All that walking (and culture) had given us an appetite so we stopped off at The Island of Lipsi taverna for lunch. I stuck to the traditional Greek salad whilst Jon opted for one with roast chicken.


Path of Gods is a fascinating museum showcasing Ancient Greek culture and set in a Medieval building itself built on the site of a third century BC aqueduct and amphitheatre.


 


Check out those kittens!

Jon kept calling me teacher's pet as I knew most of the answers to the questions the guide posed the tour group we were part of (my grammar school education & A Level in Classical Studies wasn't completely useless after all) although I had no idea that the Ancient Greeks invented the automatic door!



Back in the modern world it was beer o'clock so we headed back to the square where we'd had lunch the previous day.


It's rare to get a photo of Jon & I together when there's only the two of us - and we can't be arsed with selfies - so took advantage of a kind tourist's offer to snap us awaiting our ice cold Mythos.





After a siesta we headed back out and stopped for a photo in our next door neighbours' doorway where several of their feline family decided to photobomb me.

 
We fell in love with this bar last year, a 15th century former Turkish pasha's house crammed full of antiques and repurposed bits and pieces.





The boutique opposite is fabulous, selling dresses by Greek designers, Moroccan lanterns, leather sandals, straw bags & hats and huge statement pieces of jewellery...but that's for another post!


Dinner was another feast of vegetarian mezzes eaten at Vasilis accompanied by a carafe of the local red and followed by a complimentary slices wedges of his mama's homemade orange cake and his papa's ouzo and pomegranate cocktails. 


Yamas!

More to follow very soon.....

43 comments:

  1. Rhodes is an absolute wonderland! Thanks so much for showing off the place, inside and out. Do you know what the canopy plant is over Jon's head on Path of Gods? I could get lost in my thoughts in that bar ;). Welcome back, this was worth the wait. -Karen-

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    1. Hello Karen! Thanks for the warm welcome home. I think it's a bougainvillea, it seems to grow like a weed all over Greece!
      That bar is gorgeous. There's a really stubborn cat that hogs the seats and a twenty-one year old dog who shows no sign of slowing down. xxx

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    2. Thanks for the plant ID, I thought so, they grow like weeds here too! -Karen-

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    3. Thanks, Karen! You must live somewhere a lot warmer than the UK! x

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  2. Welcome back, Vix and Jon, although I'm sure the weather must have been a shock!
    After about two weeks of back-to-back rainy days, it's an absolute delight to see your post full of sunshine and brilliant blue skies!
    Your two-story apartment sounds lovely and Rhodes town and its labyrinthine alleyways a delight to explore - and get lost in. Tranquil Rodini Park looks like my kind of place for a wander, and how lovely to have it almost to yourselves. The food, as always, has me salivating ... Can't wait to read what you did next! xxx

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    1. Thanks, Ann! I'm looking forward to catching up with your travels - I had a sneak peek at today's post but shall start at the first and savour every moment when I've sorted myself out.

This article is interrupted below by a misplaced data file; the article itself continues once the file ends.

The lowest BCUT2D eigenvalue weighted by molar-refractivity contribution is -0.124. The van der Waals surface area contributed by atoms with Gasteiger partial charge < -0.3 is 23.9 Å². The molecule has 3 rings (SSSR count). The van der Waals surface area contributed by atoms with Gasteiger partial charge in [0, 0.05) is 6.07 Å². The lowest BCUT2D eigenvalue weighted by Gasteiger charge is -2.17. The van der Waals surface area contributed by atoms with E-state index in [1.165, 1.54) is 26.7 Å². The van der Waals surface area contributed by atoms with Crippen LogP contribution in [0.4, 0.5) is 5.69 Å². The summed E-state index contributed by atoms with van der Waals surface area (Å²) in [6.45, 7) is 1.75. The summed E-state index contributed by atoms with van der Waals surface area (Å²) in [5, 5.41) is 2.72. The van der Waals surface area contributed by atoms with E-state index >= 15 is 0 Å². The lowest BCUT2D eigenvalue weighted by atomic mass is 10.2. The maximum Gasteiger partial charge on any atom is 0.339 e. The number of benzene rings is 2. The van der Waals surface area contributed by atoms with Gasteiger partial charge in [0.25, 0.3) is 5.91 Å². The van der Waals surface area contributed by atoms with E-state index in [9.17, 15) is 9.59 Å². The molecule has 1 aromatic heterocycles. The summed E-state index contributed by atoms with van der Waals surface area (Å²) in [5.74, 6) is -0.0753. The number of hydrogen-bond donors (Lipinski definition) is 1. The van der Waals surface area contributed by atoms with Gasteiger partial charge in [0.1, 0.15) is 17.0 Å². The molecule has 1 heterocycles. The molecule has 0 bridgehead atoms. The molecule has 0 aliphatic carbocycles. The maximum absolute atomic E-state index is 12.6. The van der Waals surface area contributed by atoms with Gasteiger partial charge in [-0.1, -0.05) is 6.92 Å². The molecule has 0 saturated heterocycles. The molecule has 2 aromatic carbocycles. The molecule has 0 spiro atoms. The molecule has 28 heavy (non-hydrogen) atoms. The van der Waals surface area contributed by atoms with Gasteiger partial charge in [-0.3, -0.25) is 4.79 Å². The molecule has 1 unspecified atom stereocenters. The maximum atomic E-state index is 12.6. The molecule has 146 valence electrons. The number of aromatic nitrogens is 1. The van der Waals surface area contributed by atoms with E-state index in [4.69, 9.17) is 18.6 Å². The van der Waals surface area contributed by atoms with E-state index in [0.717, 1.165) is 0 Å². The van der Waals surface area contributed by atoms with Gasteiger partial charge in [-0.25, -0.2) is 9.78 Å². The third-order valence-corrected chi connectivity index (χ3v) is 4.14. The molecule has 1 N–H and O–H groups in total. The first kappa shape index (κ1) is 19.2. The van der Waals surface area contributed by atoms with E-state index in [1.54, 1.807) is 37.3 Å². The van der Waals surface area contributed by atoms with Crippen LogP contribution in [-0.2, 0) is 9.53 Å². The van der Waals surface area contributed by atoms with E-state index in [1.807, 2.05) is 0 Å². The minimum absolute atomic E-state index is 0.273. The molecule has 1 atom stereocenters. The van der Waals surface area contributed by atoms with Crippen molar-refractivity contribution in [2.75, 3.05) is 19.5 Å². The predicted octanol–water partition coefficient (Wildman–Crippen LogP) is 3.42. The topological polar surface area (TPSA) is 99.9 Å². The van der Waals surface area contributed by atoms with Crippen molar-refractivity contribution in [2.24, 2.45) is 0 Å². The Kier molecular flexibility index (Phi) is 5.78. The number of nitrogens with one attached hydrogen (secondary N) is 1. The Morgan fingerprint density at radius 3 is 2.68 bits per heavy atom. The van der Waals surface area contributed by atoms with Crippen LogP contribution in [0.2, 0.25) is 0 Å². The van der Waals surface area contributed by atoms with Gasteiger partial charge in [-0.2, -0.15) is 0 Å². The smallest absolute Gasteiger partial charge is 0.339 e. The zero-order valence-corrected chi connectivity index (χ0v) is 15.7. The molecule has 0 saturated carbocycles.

I can't believe how horrid the weather is here, such a shock to the system!
      Sending Jos lots of birthday love from us both! xxx

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  3. I've wondered. how you were Vix - Looks like you've had a very happy relaxing time - and you both look so at home there x

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    1. Thanks so much, Flis! Coming back to this chilly weather is such a shock to the system! xxx

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  4. Vix is back! Hooray! So glad to see your and Jon's smiling faces again! It looks like you've had a wonderful time - I love that you go to the same places over and over, to really understand them and get to know the locals and the culture. Finding places off the beaten path, seeking out unadvertised but meaningful sites...to me, that is the best kind of vacation. Welcome back! Thanks for all the cat pictures and for letting us vacay with you vicariously! XOS.

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    1. Hello, Sheila! It feels like an age since we left the UK.
      I'm not one of those bucket list travellers, I want to get to know every corner of a place and get to know the people who live there - I even recognised a few of the cats although I'm not sure if they recognised me! xxx

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  5. Thank you for sharing your travels with us! I love seeing pictures of Jon smiling. When I first started following you I wondered if he ever smiled. You both looked so relaxed and healthy and just wonderful!

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    1. Thanks so much, Claudia! Jon feels a bit awkward in front of the camera rather than behind it but when he's on holiday (or at a festival) he can't help but smile! xxx

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  6. What a beautiful place-no wonder you keep returning. Can't wait to see what you left the boutique with.

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    1. I never tire of wandering those alleyways or gazing out at the Aegean.
      That boutique is dreamy - I'd buy everything in there if I could! xxx

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  7. Welcome back. I really enjoy your travel posts, beautiful pictures and loads of history. I, also like going back to a place and getting to know it. Loved the pictures of Rodini park. Looking forward to seeing the clothes shop !x

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    1. Thanks so much, Amanda! Like you I love getting to know a place properly, exploring every nook and cranny and chatting to the locals (and the cats!) xxx